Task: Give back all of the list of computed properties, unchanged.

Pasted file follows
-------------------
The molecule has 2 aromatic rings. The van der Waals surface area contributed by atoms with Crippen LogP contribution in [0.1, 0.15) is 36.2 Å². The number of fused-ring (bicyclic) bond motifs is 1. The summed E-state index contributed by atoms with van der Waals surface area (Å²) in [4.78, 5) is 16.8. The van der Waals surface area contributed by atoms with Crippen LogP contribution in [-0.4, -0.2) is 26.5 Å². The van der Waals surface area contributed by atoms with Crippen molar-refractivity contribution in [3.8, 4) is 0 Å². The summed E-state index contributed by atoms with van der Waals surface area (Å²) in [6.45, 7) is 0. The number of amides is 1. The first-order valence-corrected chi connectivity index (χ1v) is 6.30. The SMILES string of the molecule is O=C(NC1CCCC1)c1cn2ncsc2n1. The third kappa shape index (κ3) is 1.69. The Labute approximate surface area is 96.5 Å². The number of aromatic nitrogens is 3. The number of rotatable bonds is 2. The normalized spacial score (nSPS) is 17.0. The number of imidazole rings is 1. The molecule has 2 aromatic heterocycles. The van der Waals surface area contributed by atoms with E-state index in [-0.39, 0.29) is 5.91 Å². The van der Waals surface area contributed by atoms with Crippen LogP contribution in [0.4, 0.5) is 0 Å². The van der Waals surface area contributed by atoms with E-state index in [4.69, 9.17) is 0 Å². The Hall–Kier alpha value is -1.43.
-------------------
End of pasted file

The molecule has 2 aromatic rings. The van der Waals surface area contributed by atoms with Crippen LogP contribution in [0.1, 0.15) is 36.2 Å². The number of fused-ring (bicyclic) bond motifs is 1. The summed E-state index contributed by atoms with van der Waals surface area (Å²) in [4.78, 5) is 16.8. The van der Waals surface area contributed by atoms with Crippen LogP contribution in [-0.4, -0.2) is 26.5 Å². The van der Waals surface area contributed by atoms with Crippen molar-refractivity contribution in [3.8, 4) is 0 Å². The summed E-state index contributed by atoms with van der Waals surface area (Å²) in [6.45, 7) is 0. The number of amides is 1. The first-order valence-corrected chi connectivity index (χ1v) is 6.30. The SMILES string of the molecule is O=C(NC1CCCC1)c1cn2ncsc2n1. The third kappa shape index (κ3) is 1.69. The Labute approximate surface area is 96.5 Å². The number of aromatic nitrogens is 3. The number of rotatable bonds is 2. The normalized spacial score (nSPS) is 17.0. The number of imidazole rings is 1. The molecule has 2 aromatic heterocycles. The van der Waals surface area contributed by atoms with E-state index in [-0.39, 0.29) is 5.91 Å². The van der Waals surface area contributed by atoms with Crippen LogP contribution in [0.4, 0.5) is 0 Å². The van der Waals surface area contributed by atoms with E-state index in [4.69, 9.17) is 0 Å². The Hall–Kier alpha value is -1.43.